Nonchemical weeding of medicinal and aromatic plants
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- Carrubba, A. & Militello, M. Agron. Sustain. Dev. (2013) 33: 551. doi:10.1007/s13593-012-0122-9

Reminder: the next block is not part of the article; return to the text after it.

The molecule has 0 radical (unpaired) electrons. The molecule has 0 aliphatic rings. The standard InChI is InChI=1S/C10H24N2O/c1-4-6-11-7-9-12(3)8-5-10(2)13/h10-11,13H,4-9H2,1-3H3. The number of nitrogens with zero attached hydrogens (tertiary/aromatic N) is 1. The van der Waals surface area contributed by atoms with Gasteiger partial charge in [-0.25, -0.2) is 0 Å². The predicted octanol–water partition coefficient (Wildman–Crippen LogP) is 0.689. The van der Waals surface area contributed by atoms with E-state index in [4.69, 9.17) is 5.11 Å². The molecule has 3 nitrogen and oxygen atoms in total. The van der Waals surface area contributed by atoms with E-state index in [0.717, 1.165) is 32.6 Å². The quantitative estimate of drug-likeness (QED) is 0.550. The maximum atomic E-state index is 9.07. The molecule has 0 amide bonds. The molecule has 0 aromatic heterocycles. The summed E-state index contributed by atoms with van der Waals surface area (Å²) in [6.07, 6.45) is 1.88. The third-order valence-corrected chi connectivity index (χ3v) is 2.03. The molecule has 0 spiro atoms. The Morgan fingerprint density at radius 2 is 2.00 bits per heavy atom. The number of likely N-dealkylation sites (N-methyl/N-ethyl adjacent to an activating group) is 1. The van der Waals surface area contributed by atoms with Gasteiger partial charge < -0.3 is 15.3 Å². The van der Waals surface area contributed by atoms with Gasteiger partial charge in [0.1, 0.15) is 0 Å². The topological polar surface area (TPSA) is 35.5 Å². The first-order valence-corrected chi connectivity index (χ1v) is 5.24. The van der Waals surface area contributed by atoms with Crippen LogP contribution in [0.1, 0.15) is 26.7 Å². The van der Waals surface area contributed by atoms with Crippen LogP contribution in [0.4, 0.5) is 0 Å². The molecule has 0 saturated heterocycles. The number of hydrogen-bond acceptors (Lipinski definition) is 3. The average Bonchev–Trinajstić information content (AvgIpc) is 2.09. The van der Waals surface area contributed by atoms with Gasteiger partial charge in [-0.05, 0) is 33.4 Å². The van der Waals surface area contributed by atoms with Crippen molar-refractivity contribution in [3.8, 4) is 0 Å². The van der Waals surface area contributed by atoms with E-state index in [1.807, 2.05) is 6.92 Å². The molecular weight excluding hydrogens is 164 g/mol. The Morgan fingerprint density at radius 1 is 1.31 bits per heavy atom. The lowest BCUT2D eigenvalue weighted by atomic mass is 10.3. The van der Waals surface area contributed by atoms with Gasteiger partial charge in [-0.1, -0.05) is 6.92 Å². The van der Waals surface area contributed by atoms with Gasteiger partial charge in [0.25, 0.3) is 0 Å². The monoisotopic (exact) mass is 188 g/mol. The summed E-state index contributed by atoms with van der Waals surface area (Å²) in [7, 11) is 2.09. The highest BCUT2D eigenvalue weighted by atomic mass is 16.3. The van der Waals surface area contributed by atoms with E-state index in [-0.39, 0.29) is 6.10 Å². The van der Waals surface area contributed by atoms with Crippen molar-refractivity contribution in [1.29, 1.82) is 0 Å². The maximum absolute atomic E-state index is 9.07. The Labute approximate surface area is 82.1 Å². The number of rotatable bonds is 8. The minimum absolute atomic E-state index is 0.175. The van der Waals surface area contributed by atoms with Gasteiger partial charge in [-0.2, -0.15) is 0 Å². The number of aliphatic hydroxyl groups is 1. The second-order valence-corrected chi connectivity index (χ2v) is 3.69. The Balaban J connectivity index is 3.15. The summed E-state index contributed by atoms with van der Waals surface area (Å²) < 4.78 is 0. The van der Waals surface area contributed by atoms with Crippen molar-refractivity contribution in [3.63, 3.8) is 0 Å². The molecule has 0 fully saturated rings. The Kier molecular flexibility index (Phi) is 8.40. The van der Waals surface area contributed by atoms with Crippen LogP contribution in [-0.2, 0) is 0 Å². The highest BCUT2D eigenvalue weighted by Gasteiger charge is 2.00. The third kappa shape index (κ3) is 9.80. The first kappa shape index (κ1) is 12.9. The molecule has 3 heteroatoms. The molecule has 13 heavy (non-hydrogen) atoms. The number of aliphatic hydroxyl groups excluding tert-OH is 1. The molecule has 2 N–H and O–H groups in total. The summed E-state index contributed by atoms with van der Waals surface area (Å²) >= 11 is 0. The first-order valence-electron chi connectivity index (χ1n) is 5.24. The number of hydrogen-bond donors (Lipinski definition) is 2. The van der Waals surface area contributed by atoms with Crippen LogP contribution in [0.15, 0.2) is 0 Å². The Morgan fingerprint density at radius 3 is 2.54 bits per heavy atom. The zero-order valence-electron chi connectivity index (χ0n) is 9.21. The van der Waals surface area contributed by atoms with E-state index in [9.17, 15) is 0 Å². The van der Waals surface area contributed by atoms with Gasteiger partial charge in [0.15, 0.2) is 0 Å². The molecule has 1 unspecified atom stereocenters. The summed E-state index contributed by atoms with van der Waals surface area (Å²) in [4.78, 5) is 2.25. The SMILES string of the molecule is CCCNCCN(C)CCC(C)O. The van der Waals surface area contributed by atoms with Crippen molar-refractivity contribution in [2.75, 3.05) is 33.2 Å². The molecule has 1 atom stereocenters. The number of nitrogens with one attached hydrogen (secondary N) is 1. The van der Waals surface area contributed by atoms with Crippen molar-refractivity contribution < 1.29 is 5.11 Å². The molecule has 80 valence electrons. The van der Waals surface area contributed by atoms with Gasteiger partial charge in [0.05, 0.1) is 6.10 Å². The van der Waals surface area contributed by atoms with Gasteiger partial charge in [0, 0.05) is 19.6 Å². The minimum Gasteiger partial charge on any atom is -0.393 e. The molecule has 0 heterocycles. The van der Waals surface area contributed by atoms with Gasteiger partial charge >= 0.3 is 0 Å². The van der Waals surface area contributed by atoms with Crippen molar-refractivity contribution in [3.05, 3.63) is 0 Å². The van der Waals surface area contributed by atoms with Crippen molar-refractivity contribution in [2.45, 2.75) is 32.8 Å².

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Medicinal and aromatic plants are major crops of domestic and industrial interest. Medicinal and aromatic plants are increasingly organically grown to enhance profitability. However, the presence of weeds may lead to a decrease in both yield and quality. Therefore, nonchemical methods of weed control are needed. In this study, mechanical weeding, flaming, stale seedbed, and biodegradable mulch were tested from 2003/2004 to 2006/2007 on coriander, fennel, and psyllium. Biomass and seed yield were measured. The biomass of weeds remaining at harvest was also measured. Results show a high sensitivity of coriander, fennel, and psyllium crops to the presence of weeds. Stale seedbed excessively delayed sowing time, thus inducing negative effects on crop seed yields. As a consequence, seed yield was 40–90 % lower than in the untreated plots. On the other hand, mechanical weeding, flaming, and biodegradable mulch reduced weeds by 50–95 %.